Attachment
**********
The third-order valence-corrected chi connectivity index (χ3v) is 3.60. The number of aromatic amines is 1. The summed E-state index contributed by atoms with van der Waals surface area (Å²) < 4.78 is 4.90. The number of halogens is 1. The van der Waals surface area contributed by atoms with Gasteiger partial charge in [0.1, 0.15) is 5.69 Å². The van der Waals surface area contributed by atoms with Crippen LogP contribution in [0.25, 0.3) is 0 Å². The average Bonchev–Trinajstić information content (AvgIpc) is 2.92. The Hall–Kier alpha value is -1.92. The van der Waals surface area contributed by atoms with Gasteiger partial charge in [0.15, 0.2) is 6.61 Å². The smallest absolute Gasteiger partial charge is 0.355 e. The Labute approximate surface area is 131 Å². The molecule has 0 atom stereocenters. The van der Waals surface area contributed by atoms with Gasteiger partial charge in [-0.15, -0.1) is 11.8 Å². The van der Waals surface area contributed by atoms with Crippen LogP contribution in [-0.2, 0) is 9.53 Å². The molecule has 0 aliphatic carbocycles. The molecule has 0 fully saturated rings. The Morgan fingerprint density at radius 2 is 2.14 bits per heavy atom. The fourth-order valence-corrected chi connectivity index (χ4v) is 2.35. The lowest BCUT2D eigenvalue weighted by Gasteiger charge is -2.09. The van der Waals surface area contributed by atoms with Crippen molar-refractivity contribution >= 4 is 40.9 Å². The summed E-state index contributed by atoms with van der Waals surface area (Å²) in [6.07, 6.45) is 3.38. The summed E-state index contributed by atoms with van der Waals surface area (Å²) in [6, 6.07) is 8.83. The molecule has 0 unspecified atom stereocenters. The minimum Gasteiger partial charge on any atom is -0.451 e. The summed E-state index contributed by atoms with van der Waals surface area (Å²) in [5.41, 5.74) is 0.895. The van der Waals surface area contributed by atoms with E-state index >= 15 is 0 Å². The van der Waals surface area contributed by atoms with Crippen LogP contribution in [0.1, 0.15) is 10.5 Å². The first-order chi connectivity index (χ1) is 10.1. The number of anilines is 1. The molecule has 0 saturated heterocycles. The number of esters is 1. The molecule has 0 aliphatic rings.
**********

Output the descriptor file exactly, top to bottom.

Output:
The third-order valence-corrected chi connectivity index (χ3v) is 3.60. The number of aromatic amines is 1. The summed E-state index contributed by atoms with van der Waals surface area (Å²) < 4.78 is 4.90. The number of halogens is 1. The van der Waals surface area contributed by atoms with Gasteiger partial charge in [0.1, 0.15) is 5.69 Å². The van der Waals surface area contributed by atoms with Crippen LogP contribution in [0.25, 0.3) is 0 Å². The average Bonchev–Trinajstić information content (AvgIpc) is 2.92. The Hall–Kier alpha value is -1.92. The van der Waals surface area contributed by atoms with Gasteiger partial charge in [0.15, 0.2) is 6.61 Å². The smallest absolute Gasteiger partial charge is 0.355 e. The Labute approximate surface area is 131 Å². The molecule has 0 atom stereocenters. The van der Waals surface area contributed by atoms with Gasteiger partial charge in [-0.15, -0.1) is 11.8 Å². The van der Waals surface area contributed by atoms with Crippen LogP contribution in [-0.2, 0) is 9.53 Å². The molecule has 0 aliphatic carbocycles. The molecule has 0 fully saturated rings. The Morgan fingerprint density at radius 2 is 2.14 bits per heavy atom. The fourth-order valence-corrected chi connectivity index (χ4v) is 2.35. The lowest BCUT2D eigenvalue weighted by Gasteiger charge is -2.09. The van der Waals surface area contributed by atoms with Crippen molar-refractivity contribution >= 4 is 40.9 Å². The summed E-state index contributed by atoms with van der Waals surface area (Å²) in [6.07, 6.45) is 3.38. The summed E-state index contributed by atoms with van der Waals surface area (Å²) in [6, 6.07) is 8.83. The molecule has 0 unspecified atom stereocenters. The minimum Gasteiger partial charge on any atom is -0.451 e. The summed E-state index contributed by atoms with van der Waals surface area (Å²) in [5.41, 5.74) is 0.895. The van der Waals surface area contributed by atoms with E-state index >= 15 is 0 Å². The van der Waals surface area contributed by atoms with Crippen LogP contribution in [0.1, 0.15) is 10.5 Å². The first-order chi connectivity index (χ1) is 10.1. The number of anilines is 1. The molecule has 0 saturated heterocycles. The number of esters is 1. The molecule has 0 aliphatic rings.